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Global Treaty Reached on Cutting Mercury Emissions

Delegates from around 140 countries have agreed to adopt a treaty limiting the use of hazardous mercury.

The world's first legally-binding treaty on mercury, reached Saturday after a week of talks in Geneva, Switzerland, aims to reduce global emission levels of the toxic heavy metal, which pose risks to human health and the environment.

In a new report, the U.N. Environment Program found that worldwide, nearly 2,000 tons of mercury are emitted into the air from human activities every year. Much of this toxic substance eventually becomes deposited on vegetation, in the soil, and in oceans, lakes and rivers.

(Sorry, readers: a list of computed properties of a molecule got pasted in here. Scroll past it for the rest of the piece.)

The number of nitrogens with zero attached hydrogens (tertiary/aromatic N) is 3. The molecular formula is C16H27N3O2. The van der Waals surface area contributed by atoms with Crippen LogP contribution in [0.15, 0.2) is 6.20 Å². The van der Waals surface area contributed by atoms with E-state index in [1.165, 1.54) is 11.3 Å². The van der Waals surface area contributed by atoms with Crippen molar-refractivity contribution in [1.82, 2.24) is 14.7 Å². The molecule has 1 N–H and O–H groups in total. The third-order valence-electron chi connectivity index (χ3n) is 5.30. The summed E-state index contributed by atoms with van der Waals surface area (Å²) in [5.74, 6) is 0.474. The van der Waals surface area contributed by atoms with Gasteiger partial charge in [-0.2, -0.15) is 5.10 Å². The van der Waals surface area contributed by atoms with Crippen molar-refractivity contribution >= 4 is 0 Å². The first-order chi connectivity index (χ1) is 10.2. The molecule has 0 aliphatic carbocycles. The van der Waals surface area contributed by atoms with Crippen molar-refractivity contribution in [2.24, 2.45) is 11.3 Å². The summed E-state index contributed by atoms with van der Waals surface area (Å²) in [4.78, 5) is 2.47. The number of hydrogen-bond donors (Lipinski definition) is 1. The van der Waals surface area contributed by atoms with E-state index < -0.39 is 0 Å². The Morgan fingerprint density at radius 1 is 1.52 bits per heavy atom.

The deputy head of UNEP's Chemical Branch said this week that much human exposure to mercury is through the consumption of contaminated fish.



Mercury affects the brain and nervous system and can cause physical and mental development problems in children. Pregnant women who ingest mercury can pass the toxic effects to their unborn children.

The U.N. Environment Program finds the global demand for mercury is decreasing somewhat, with many developed countries taking measures to reduce mercury use. But it notes mercury use is increasing in developing countries.

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